"The right mouse button is your friend."

"Medium format crop factor just happens to be less than 1..."


Everything has a "factor" so to speak but we never had a term for it, crop factor. Or, even though about it. You just knew how certain lenses reacted. I was with a company for 40 years that used every size camera imaginable.  I never heard of a "crop factor" for the larger format cameras. 


A person that never owns or uses a 35mm cameras cares litle about crop factor.  This nonsense is carried even further, now on P&S cameras and smartphones.  Those folks may never own, are likely never to own, a FF or 35mm equivalent camera to compare it to.


The biggest misconception, a crop factor camera crops nothing.  I admit I fall into the crop factor group because it is so ingrained in photography.   Doesn't mean I like it and will stop railing against using it.

EOS 1DX and 1D Mk IV and several lenses!

Perhaps "crop factor" isn't the best term.  Personally, I think I like the usage of '35mm equivalent' instead.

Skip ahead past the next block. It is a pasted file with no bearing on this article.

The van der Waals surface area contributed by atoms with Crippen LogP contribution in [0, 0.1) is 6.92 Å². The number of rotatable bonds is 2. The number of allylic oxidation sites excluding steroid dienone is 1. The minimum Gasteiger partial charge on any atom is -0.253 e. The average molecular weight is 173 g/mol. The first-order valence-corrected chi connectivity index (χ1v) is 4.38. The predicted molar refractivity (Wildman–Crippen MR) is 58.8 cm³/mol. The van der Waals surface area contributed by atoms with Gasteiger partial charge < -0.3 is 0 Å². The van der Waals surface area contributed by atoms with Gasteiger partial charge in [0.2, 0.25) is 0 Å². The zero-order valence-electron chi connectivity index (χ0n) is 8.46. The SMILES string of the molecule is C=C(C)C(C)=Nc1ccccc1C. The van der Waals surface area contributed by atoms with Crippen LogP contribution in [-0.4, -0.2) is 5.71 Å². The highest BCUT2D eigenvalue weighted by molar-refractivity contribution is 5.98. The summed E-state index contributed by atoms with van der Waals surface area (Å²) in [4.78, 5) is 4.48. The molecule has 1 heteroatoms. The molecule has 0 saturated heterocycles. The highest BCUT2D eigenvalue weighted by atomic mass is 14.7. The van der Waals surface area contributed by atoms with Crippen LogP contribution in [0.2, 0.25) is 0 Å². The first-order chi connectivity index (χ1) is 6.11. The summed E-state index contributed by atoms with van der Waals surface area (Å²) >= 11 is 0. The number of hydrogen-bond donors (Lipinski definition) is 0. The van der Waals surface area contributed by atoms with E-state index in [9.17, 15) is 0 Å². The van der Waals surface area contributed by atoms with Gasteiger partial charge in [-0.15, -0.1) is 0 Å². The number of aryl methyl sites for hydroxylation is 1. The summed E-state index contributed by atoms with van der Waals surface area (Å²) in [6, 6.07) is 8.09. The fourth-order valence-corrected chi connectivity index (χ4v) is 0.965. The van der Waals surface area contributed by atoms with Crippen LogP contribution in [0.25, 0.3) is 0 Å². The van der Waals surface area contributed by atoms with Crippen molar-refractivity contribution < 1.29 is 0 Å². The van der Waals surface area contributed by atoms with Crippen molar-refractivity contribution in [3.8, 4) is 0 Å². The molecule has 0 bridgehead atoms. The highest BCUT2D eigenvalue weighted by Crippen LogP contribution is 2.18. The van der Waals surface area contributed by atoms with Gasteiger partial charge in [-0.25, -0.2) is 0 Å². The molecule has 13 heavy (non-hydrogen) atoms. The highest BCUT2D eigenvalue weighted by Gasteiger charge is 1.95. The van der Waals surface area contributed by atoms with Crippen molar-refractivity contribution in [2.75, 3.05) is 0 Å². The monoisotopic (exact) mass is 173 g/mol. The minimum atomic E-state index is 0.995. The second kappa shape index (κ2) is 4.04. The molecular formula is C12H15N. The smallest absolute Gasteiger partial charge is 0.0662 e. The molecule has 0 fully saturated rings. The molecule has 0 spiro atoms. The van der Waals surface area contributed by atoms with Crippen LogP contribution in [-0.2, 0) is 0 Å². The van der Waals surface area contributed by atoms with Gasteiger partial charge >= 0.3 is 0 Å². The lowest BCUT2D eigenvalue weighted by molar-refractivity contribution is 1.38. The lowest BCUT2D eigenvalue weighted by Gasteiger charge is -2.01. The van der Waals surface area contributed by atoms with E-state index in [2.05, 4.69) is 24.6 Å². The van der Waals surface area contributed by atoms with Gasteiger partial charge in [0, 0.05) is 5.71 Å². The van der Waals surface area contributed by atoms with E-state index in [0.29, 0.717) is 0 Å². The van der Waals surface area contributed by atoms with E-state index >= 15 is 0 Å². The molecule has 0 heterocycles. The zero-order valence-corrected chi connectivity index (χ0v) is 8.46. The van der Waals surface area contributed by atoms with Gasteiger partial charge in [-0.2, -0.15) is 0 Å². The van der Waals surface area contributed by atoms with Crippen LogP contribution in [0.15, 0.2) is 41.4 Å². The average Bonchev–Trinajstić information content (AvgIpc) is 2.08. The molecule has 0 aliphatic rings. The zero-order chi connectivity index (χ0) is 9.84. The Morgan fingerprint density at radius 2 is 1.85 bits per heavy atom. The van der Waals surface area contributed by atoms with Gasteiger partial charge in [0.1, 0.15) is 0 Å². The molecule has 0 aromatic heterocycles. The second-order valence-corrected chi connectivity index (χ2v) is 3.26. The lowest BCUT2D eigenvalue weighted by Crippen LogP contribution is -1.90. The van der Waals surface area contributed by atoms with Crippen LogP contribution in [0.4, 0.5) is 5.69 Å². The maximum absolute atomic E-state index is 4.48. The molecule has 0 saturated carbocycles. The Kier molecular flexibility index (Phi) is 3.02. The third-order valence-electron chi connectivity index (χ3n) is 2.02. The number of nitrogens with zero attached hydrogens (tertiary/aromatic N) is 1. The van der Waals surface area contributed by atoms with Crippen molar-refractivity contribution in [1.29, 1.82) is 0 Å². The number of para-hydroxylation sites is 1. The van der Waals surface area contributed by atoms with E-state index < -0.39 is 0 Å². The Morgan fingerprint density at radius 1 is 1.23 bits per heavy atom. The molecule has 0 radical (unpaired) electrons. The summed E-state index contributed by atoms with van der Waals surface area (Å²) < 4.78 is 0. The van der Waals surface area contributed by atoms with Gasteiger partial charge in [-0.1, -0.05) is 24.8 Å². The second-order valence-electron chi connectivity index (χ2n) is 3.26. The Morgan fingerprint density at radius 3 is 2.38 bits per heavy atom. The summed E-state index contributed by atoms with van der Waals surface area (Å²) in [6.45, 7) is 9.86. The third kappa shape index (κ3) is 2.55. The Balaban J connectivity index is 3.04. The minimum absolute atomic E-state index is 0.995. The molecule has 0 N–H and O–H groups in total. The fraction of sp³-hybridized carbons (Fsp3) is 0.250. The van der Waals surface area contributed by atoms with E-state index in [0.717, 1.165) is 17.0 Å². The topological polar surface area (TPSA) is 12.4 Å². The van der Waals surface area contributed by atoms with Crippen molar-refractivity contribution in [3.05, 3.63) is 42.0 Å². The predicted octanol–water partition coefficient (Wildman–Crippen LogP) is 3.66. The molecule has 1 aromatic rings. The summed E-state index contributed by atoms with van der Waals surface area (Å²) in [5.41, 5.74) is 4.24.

While I agree that many folks won't move to full frame, medium format, or beyond, it's still useful to understand this concept.  Especially when wanting to say pick up another lens beyond the kit lens.


For example, if the person desires to get a wide angle prime, they may search around and see 24mm mentioned alot.  And, they may be finding sample images shot on full frame at 24mm.   But on an APS-C, the 35mm equivalent of a 24mm lens is now 38mm.  Still on the wide side, but not much.  If the user wants that 24mm field-of-view, they'd need a lens closer to 14mm.


EOS 5D IV, EF 50mm f/1.2L, EF 135mm f/2L, 600EX-RT (x6), ST-E3-RT